Then, to describe the line L transforming, it is convenient to introduce additional right-hand reference frame oxyz with unit vectors \({\mathbf{i}}\), \({\mathbf{j}}\), \({\mathbf{k}}\), moving on the constraining surface Σ along the line L. In doing so, the unit vector \({\mathbf{i}}\) is the internal normal to the surface Σ and the vector \({\mathbf{k}}\) is tangent to the curve L.

Now, it becomes possible to introduce an analogue
$${\varvec{\upomega}} = k_{x} {\mathbf{i}} + k_{y} {\mathbf{j}} + k_{z} {\mathbf{k}}$$
of the Darboux vector (Dubrovin et al. 1992; Gulyayev et al. 1992).
In this equality, kx and ky are the appropriate components of the vector \({\varvec{\Omega}} = {\mathbf{b}}/r\) of the curvature of the line L along the ox and oy axes; kz is the value
$$k_{z} = \mathop {\lim }\limits_{\Delta s \to 0}\Delta \psi /\Delta s$$
determining rotation of the oxyz system around the vector \({\mathbf{k}}\) when this reference frame moves along the line L from the point sto the point s + Δs.

Here, Δψ is the elementary angle of vector \({\mathbf{i}}\) rotation.

Generally, if displacements of a rod are not constrained, its curvature 1/r can be calculated by the formula:
$$\frac{1}{r} = \sqrt {\frac{{\text{d}}^{2} X}{{\text{d}} s^{2} } + \left( {\frac{{\text{d}}^{2} Y}{{\text{d}} s^{2} }} \right)^{2} + \frac{{\text{d}^{2}} Z}{{\text{d}} s^{2} }}$$
and, subsequently, its components kx and ky can be determined. However, in the considered case, the rod axis L lies in the surface Σ with prescribed geometry and so it is more convenient to specify functions kx(s) and ky(s) in the terms of its geometrical parameters.
To do so, it is necessary to consider internal and external geometries of the surface Σ. Its internal geometry is defined by the first quadratic form:
$$\varPhi_{1} (u,v) = a_{11} \text{d} u^{2} + 2a_{12} \text{d} u\text{d} v + a_{22} \text{d} v^{2} ,$$
where a11, a12, and a22 are parameters of the quadratic form. With their use, the geometrical objects, lying in the surface Σ, are described and calculated.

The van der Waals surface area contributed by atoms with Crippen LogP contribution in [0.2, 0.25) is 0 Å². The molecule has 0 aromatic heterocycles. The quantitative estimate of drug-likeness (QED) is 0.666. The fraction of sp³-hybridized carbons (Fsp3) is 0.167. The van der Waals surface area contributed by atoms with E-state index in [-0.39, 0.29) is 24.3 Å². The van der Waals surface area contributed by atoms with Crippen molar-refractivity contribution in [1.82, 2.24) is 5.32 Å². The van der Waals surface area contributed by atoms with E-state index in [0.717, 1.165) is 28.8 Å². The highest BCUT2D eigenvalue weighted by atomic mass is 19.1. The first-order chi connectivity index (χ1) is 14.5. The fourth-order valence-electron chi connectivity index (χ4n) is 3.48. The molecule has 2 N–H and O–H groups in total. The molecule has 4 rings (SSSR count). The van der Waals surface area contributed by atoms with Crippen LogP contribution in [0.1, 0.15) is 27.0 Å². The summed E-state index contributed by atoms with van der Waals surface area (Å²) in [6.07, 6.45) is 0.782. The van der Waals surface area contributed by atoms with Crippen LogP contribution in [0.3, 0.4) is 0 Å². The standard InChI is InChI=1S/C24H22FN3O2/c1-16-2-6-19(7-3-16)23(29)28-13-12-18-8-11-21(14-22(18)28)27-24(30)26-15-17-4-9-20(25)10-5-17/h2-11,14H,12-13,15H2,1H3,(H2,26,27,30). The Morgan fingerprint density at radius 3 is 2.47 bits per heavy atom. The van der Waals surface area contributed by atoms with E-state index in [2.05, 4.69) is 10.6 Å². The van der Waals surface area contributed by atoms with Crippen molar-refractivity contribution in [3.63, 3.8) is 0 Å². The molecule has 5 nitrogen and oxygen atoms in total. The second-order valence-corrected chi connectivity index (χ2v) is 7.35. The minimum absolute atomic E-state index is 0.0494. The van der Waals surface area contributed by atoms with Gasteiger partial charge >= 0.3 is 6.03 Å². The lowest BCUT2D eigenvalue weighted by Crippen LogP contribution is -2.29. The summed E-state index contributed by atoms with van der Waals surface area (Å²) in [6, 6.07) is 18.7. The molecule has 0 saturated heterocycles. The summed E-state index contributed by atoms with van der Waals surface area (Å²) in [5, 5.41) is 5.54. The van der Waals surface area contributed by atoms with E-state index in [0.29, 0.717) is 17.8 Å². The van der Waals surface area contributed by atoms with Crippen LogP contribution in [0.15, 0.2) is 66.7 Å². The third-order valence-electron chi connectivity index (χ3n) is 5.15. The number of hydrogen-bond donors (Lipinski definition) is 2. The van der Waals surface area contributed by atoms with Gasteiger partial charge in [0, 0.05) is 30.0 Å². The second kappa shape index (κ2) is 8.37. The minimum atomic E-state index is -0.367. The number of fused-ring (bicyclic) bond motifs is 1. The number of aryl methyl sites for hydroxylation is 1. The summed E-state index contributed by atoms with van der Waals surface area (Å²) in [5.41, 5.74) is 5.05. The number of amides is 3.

In the considered case, the surface Σ is a channel and then the coordinate lines u = const and v = const are orthogonal and a12(u, v)=0. Owing to this, the curvature kx, coinciding with geodesic curvature kgeod of the curve L, is expressed with the use of the formula (Dubrovin et al. 1992)
$$k_{x} = k^{\text{geod}} = \sqrt {a_{11} a_{22} } \left[ {a_{11} (u^{\prime } )^{2} + a_{22} (v^{\prime } )^{2} } \right]^{ - 3/2} (u^{\prime \prime } v^{\prime } - v^{\prime \prime } u^{\prime } + Av^{\prime } - Bu^{\prime } ).$$
Here, coefficients A and B are represented through the Cristoffel symbols Γjji by the equalities
$$A =\Gamma _{11}^{1} \left( {u^{\prime } } \right)^{2} +\Gamma _{22}^{1} \left( {v^{\prime } } \right)^{2} ,\quad B =\Gamma _{11}^{2} \left( {u^{\prime } } \right)^{2} +\Gamma _{22}^{2} \left( {v^{\prime } } \right)^{2}$$
The surface Σ shape, curvatures, and external geometry are determined by parameters b11, b12, b22 of the second quadratic form:
$$\varPhi_{2} (u,v) = b_{11} \text{d} u^{2} + 2b_{12} \text{d} u\text{d} v + b_{22} \text{d} v^{2} .$$
If the surface Σ is a channel, the correlation b12 = 0 is valid for the chosen coordinate u and v. Then, on the basis of the Euler theorem (Dubrovin et al. 1992), the curvature ky of the line L can be equalized to appropriate normal curvature knorm of the surface Σ in the direction of the curve L. In its turn, the curvature knorm is expressed through principal curvatures k1, k2 of the surface Σ
$$k^{\text{norm}} = k_{y} = k_{1} \cos^{2} \theta + k_{2} \sin^{2} \theta .$$
Here, θ is the angle between the directions of curve L and coordinate line u; k1 and k2 are the normal curvatures of lines v = const, u = const, respectively. They can be represented as follows:
$$k_{1} = b_{11} /a_{11} ,\quad k_{2} = b_{22} /a_{11}$$

The gained relations (6), (9), (12) permit one to study elastic bending of the DS in a movable reference frame (5).

3 Nonlinear constitutive equations of the drill string bending in a curvilinear channel

To deduce constitutive equations of bending, the drill string sliding along its axial line in a curvilinear bore hole Eq. (1) is represented in a moving reference frame oxyz with unit vectors \({\mathbf{i}}\), \({\mathbf{j}}\), \({\mathbf{k}}\). Then, the absolute derivatives dF/ds and dM/ds in Eq. (1) can be expressed as follows:
$$\text{d} {\mathbf{F}}/\text{d} s = \tilde{\text{d}}{\mathbf{F}}/\text{d} s + {\varvec{\upomega}} \times {\mathbf{F}},\quad \text{d} {\mathbf{M}}/\text{d} s = \tilde{\text{d}}{\mathbf{M}}/\text{d} s + {\varvec{\upomega}} \times {\mathbf{M}},$$

Here, \(\tilde{\text{d}} \ldots /\text{d} s\) is the symbol of local derivative in the oxyz system.